How Safe Is Your New Jersey Home From Electrical Repair | Princeton Electrical Makeover

How Safe Is Your New Jersey Home From Electrical Repair?



On July, 26, 2017


How Safe Is Your New Jersey Home From Electrical RepairIs your home equipped with three-prong receptacles?

The third prong on a typical electrical appliance plug provides an extra measure of safety against electrical shock. Two-prong outlets, often found in older homes, may not be grounded adequately and should be upgraded.

Is your home protected by ground-fault circuit interrupters (GFCI)?

The National Electric Code requires that GFCI outlets – with Test and Reset buttons – are installed in areas of the home where water may be present, such as your kitchen, baths, utility room, garage and outside locations.

Is the wiring in your outlet boxes old and crumbling?

If the wiring for your light switches or outlets is wrapped in cloth sheathing or bits of black rubber, you need to upgrade your home wiring to keep your family safe.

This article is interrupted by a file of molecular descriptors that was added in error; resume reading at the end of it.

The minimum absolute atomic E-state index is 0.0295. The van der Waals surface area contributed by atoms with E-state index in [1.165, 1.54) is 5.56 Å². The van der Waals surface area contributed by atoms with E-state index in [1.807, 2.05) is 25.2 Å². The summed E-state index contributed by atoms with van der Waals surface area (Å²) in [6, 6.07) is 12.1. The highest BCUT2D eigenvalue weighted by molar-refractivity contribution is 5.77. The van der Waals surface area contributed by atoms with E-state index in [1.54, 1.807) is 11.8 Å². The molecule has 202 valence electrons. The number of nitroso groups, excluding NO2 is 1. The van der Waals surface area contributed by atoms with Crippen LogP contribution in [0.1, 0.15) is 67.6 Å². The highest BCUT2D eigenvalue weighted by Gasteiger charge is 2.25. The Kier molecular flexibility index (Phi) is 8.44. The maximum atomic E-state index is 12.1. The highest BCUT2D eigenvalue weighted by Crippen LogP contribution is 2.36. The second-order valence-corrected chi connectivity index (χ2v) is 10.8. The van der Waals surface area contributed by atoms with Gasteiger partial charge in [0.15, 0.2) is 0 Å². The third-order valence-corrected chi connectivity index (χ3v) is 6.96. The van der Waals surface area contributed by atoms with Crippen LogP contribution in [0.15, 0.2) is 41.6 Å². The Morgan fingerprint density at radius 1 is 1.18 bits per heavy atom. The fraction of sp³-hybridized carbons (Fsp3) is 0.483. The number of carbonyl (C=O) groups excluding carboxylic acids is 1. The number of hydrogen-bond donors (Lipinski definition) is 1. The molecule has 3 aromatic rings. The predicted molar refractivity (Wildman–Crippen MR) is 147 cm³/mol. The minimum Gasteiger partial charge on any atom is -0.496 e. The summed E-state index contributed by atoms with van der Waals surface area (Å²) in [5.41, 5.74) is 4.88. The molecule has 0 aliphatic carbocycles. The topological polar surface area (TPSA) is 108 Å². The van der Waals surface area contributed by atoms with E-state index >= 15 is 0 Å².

Do your lights dim when your appliances start?

Appliances such as air conditioners, clothes dryers, refrigerators and furnaces use extra electricity when they start. This may be more than just a nuisance. An overloaded system can damage sensitive equipment.

Do circuit breakers trip often? Do fuses blow regularly?

Too much electrical current causes breakers to trip or fuses to melt. Don’t ignore this warning. Have your electrical system inspected and upgraded.

Do you use extension cords to reach outlets?

If you need to use extension cords on a regular basis, you probably need more outlets in your home. When you use extension cords to make up for a lack of outlets, you run the risk of placing too much demand on your electrical system. Extension cords placed under rugs or furniture may also be a safety hazard.

Is there rust on your main electrical service panel?

Rust on your main electrical service panel indicates a moisture problem, which can lead to further problems.

Do electrical switches or outlets feel warm?

This may be an indication of a loose or deteriorating electrical connection, which could lead to shock or fire.

Have you ever upgraded your electrical service?

If your home is more than 25 years old, you should have your system inspected and if necessary, brought up to electrical code standards.


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